Wednesday, April 23, 2014

IX: 9

Chapter 9, Verse 9

"These actions do not bind me, Arjuna.
For my spirit stands apart,
Watching over Maya,
The maker."

Sri Aurobindo:

If, in his power, he accompanies her and shapes all of her workings, he is outside of them, too, not bound by her workings, because he infinitely exceeds them and precedes them.  He is the same before, during, and after all of this procession in the cyclic march of time.

Still, since these workings are the actions of the divine nature, and since the divine nature can never be separated from everything she creates, God must be immanent in everything.  This is a relation which is not the whole truth of his being, but neither is it a truth that we can at all afford to ignore.

Swami Shivananda:

Krishna is saying to Arjuna in so many words...

I remain neutral.  I have no attachment to the fruits of action.  I have no egoistic feeling of agency such as "I do this."  I know that the Self, of which I am the manifestation in the world of name and form, is actionless.  Therefore, the actions involved in the creation and the dissolution do not bind me.

So also in the case of the wise, the absence of the egoistic feeling of agency and the absence of any attachment to the fruits of action are the causes of freedom from Dharma and Adharma, virtue and vice.

Paramahansa Yogananda:

Just as an attendant who operates a ferris wheel in an amusement park feels no identification with the emotional involvement of the passengers, even so, the Master of this ferris wheel of creation ever remains an onlooker.

So long as the passengers lose themselves in the ride on the wheel of cosmic entertainment, so long will they be bound to it, identifying with the pleasures and pains of existence.  Krishna expresses in this verse the secret by which he participates without involvement in creation: pure detachment.

When you realize that "all this is God, not I and mine," you, too, will become a detached spectator, free from selfish desire and inflammatory emotion.

Ram Dass:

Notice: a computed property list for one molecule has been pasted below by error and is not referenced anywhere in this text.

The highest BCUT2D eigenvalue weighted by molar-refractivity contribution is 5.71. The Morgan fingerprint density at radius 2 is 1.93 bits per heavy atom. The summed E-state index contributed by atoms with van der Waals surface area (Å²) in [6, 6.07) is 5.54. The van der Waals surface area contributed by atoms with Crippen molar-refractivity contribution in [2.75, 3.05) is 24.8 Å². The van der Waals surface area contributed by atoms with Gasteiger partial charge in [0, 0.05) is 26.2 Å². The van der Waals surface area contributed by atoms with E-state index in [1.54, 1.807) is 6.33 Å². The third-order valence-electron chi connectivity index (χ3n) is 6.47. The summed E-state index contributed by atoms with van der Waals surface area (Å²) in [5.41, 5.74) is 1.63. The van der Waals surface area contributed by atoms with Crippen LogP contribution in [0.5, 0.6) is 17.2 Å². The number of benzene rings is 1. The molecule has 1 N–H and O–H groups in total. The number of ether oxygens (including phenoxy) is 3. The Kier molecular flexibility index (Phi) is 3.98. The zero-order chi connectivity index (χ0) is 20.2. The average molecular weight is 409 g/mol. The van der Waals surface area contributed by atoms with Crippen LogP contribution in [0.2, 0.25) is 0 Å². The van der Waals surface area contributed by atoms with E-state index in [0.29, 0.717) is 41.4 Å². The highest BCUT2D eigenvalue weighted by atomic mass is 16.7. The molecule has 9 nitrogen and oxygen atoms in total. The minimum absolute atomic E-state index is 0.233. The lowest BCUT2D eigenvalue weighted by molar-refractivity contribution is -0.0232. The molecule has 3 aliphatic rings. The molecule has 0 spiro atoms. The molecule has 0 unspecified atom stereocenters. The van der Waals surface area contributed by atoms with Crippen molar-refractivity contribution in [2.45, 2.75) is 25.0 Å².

The practice of witnessing can be a key spiritual practice, because it lets you move outside the drama of your life.  It reveals another plane from which to view your experience.  The witness isn't trying to change anything.  It's not trying to get you ahead.  It's just about witnessing, nothing more.  You need a little elbow room.  Create a spacious environment for yourself, one that makes it easier to step back and breathe.  On this level of the witness, you're still operating within a dualistic framework.  The witness is still witnessing something.

Later, there will emerge another kind of witnessing, a kind of pervasive perception, which is born of pure detachment.  This involves a deeper transformation.  You become the experiencer and the experience, the total package.  There is no part of it you are not.

That's the Self.  The practice has transcended itself.  It has taken you to a place where you are all of it.  You have merged.  It is the oneness which births the higher wisdom.  It is the "beyond the beyond."

Eckhart Tolle:

When your thoughts absorb your attention, you're identifying with the voice in your head.  This is the ego, the mind-made "me."  That mentally constructed self feels incomplete and precarious.  Fearing and wanting are its predominant emotions and motivating forces.

When you recognize that there is a voice in your head that is pretending to be you and never stops chattering, you start to awaken out of your unconscious identification with the stream of thoughts.  When you recognize that voice for what it is, you understand deeply that you are not this voice, but the one who is aware of it.  Knowing yourself as the awareness behind the voice is freedom.

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